What The Heck Is The Difference Between A Python Interpreter and Python Compiler?

Holy moly this is a loaded (no pun intended) question. So let’s start by making this as simple as possible by understanding how computers work in general.

I bought a brand new MacBook Air that came with an M1 core processor and the job of a processor is to execute machine code (binary code in 0s and 1s). A Mac M1 core processor has a different instruction set architecture (ISA) than an Intel core processor. In simplistic terms, computers consist of processor and memory with an operating system that loads the binary code into memory. The purpose of memory is two-fold: to store instructions (in processor specific ISAs) and to store data.

When I’m doing a simple function on my MacBook, the simple math calculation of one plus one is stored in machine code in data with instructions from the ISA on how to execute the math calculation in the M1 core processor and store the result back into memory. Let’s take this one step further. In languages like C and C++, the source code of my function is stored on my hard drive and translated through a compiler that reads my source code and translates it via the C or C++ compiler into byte code with instructions from the ISA on how to execute it.

So far so good? Let’s go one step further. In Python when we execute the code in our Terminal $$ python3 hello.py, remember that there are two parts to this command. The first part is python3 and this code starts the python interpreter. In other words, python3 is the program C-Python3 that you are actually running. By the way, in this discussion we’re assuming we’re using C-Python3 which is what you would have downloaded from python.org. To understand this more easily, the key concept is to grasp that a python interpreter consists of two parts in memory: the python virtual machine (PVM) and the python compiler. The second part of what we typed into the Terminal is hello.py which is the source code, and it’s important to understand that is not the same as the python interpreter.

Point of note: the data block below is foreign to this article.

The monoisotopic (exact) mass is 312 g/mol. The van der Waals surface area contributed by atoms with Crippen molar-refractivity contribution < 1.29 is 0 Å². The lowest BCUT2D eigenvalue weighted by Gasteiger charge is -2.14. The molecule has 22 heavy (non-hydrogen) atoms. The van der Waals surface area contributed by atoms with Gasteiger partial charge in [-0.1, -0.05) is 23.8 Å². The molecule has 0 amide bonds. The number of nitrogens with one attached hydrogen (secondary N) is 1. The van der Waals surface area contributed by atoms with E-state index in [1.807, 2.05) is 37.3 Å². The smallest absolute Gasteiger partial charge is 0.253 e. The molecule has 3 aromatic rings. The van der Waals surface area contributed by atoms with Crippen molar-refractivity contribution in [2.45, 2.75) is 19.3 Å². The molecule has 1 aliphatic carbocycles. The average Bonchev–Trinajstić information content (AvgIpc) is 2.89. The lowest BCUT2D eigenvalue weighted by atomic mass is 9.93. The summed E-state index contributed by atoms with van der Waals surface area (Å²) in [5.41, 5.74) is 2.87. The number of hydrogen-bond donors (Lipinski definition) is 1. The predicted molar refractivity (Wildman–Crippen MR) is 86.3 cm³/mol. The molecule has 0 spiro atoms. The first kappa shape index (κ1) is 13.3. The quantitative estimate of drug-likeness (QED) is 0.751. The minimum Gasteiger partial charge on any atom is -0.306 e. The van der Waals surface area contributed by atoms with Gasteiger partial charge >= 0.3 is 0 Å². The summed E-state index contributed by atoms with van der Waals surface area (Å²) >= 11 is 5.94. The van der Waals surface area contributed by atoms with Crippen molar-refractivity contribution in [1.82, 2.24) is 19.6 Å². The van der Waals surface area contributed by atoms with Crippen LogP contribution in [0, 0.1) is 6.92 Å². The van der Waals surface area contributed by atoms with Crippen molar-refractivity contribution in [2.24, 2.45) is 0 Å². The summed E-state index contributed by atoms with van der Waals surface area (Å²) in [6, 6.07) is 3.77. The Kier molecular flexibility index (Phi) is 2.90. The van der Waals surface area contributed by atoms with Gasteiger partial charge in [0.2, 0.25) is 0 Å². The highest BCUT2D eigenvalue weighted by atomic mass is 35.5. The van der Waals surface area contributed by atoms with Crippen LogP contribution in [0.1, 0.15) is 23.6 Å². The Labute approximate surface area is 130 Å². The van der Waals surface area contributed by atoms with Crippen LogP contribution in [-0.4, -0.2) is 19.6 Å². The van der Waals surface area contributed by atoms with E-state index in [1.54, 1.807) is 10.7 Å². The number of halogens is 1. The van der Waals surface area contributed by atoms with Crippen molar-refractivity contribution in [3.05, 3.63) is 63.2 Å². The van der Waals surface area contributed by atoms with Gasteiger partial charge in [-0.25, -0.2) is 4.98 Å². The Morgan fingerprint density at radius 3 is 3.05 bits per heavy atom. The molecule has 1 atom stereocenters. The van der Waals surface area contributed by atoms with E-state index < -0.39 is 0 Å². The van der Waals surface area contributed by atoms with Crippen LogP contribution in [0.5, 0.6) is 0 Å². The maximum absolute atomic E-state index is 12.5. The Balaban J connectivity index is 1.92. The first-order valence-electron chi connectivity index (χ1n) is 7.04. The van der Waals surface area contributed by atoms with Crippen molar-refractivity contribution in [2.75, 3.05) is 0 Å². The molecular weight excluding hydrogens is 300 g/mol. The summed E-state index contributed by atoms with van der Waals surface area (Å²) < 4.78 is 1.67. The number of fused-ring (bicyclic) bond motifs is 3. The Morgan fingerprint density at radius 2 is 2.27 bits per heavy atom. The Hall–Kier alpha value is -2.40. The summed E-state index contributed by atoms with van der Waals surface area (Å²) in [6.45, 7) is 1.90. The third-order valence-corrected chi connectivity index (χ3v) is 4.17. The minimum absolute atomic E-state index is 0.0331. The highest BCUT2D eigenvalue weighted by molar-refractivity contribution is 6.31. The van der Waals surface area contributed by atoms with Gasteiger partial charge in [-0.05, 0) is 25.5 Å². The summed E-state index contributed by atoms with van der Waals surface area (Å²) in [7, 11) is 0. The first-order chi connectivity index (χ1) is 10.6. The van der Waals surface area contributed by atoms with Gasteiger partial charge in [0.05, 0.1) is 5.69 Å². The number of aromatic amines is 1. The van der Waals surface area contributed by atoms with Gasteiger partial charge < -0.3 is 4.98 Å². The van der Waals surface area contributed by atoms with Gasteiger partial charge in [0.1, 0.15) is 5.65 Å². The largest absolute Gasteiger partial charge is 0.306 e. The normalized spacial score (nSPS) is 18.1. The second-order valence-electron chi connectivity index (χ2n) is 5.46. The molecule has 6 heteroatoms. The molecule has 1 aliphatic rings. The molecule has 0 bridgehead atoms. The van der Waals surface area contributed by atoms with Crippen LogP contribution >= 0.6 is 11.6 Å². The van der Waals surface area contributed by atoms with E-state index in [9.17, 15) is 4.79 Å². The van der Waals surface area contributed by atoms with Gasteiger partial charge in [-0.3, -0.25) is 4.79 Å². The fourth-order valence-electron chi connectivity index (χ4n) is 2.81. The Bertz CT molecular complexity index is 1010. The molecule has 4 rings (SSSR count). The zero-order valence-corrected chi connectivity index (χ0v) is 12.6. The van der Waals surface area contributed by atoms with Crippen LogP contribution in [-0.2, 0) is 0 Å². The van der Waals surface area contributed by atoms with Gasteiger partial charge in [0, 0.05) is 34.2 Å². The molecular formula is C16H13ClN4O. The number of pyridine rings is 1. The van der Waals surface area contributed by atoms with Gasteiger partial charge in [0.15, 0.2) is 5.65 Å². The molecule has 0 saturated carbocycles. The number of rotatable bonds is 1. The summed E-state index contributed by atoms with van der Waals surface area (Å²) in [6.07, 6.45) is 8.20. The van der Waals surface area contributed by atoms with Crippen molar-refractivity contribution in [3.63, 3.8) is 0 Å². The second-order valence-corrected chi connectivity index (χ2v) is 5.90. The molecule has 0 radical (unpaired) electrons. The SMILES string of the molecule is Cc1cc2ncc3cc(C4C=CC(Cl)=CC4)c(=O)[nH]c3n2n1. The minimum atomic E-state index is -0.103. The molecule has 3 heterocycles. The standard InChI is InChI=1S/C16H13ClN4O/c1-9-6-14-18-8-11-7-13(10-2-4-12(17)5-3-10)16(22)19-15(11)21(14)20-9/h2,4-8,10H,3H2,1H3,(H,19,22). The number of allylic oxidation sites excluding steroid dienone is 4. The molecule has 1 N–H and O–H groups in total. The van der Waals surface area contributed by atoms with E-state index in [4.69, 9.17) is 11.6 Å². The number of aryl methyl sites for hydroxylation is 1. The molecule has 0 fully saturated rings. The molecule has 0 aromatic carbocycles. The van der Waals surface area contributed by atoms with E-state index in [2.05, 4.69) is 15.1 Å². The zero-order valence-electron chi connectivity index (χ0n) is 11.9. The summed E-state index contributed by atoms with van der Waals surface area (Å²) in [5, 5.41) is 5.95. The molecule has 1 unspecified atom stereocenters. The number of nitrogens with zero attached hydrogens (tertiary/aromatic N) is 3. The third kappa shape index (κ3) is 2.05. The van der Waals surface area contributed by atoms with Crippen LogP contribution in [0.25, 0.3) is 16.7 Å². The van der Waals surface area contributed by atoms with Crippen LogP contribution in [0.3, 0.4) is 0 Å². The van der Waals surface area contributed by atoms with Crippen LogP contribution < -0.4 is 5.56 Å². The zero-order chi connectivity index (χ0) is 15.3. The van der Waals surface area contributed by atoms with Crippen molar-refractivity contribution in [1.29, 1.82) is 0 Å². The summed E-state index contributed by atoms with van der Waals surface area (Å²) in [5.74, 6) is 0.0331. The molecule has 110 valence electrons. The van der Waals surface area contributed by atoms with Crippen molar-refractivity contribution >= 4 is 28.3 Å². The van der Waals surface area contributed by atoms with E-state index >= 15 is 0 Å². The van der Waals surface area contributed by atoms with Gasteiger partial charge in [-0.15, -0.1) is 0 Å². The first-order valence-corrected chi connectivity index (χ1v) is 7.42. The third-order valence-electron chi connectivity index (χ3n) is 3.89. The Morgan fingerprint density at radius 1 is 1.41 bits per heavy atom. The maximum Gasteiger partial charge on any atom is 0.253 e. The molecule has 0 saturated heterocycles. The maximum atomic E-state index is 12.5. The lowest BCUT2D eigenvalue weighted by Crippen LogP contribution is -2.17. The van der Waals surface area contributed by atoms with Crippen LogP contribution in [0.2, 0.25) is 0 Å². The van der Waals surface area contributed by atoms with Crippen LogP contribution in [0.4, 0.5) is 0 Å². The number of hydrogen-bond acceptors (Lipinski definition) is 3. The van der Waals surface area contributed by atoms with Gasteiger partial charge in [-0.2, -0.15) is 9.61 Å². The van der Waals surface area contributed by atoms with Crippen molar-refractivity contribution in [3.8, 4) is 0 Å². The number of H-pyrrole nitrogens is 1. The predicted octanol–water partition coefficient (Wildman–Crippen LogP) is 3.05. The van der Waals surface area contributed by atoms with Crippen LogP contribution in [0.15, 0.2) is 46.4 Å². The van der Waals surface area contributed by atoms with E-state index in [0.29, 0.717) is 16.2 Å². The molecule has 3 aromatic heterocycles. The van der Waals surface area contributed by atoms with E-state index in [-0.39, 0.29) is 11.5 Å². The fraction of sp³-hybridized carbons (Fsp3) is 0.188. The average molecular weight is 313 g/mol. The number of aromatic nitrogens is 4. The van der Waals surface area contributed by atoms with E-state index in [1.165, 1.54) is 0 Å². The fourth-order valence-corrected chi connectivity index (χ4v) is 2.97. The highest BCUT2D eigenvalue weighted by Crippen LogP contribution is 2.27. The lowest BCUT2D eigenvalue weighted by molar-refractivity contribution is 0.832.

The hello.py source code is print('hello world) and it’s stored on my local hard drive on my MacBook. Well, at least until I git push it also to the git cloud server but that’s besides the point. So here is what happens. When we type $$ python3 hello.py, we start the python interpreter and pass the hello.py source code as an argument into the python interpreter in memory.

And the Python interpreter is written in C and has code like  _PyEval_EvalFrameDefault,  PyInterpreterState and CALL_FUNCTION. It has data structures with a link list that links to itself. Any-who, hello.py source code as an argument in the python interpreter gets it’s instructions from ISAs in memory and now the python compiler (which is one of the two parts of the python interpreter) does what all compilers do. All compilers translate source code into byte code, but it’s important to note that byte code is not the same as machine code.

So let’s summarize real quick cos this got computer sciency real quick. The python interpreter sits in memory and consists of the python virtual machine and the python compiler. The byte code which is the third part now in memory but outside of the python interpreter. My MacBook M1 core processor cannot understand byte code (which is kind of confusing because byte code is binary in 0s and 1s BUT is not machine code). So who on earth processes the source code?!! The byte code is processed by the python virtual machine (PVM) which is essentially doing the same job like my M1 core processor. The PVM reads the instructions from the byte code and executes.

So now with all this context, let’s answer the question that I posed in this blog post. The python compiler translates your source code into byte code. The python interpreter consists of two components which includes the python compiler and also includes the python virtual machine that processes instructions from the python compiler’s byte code into execution.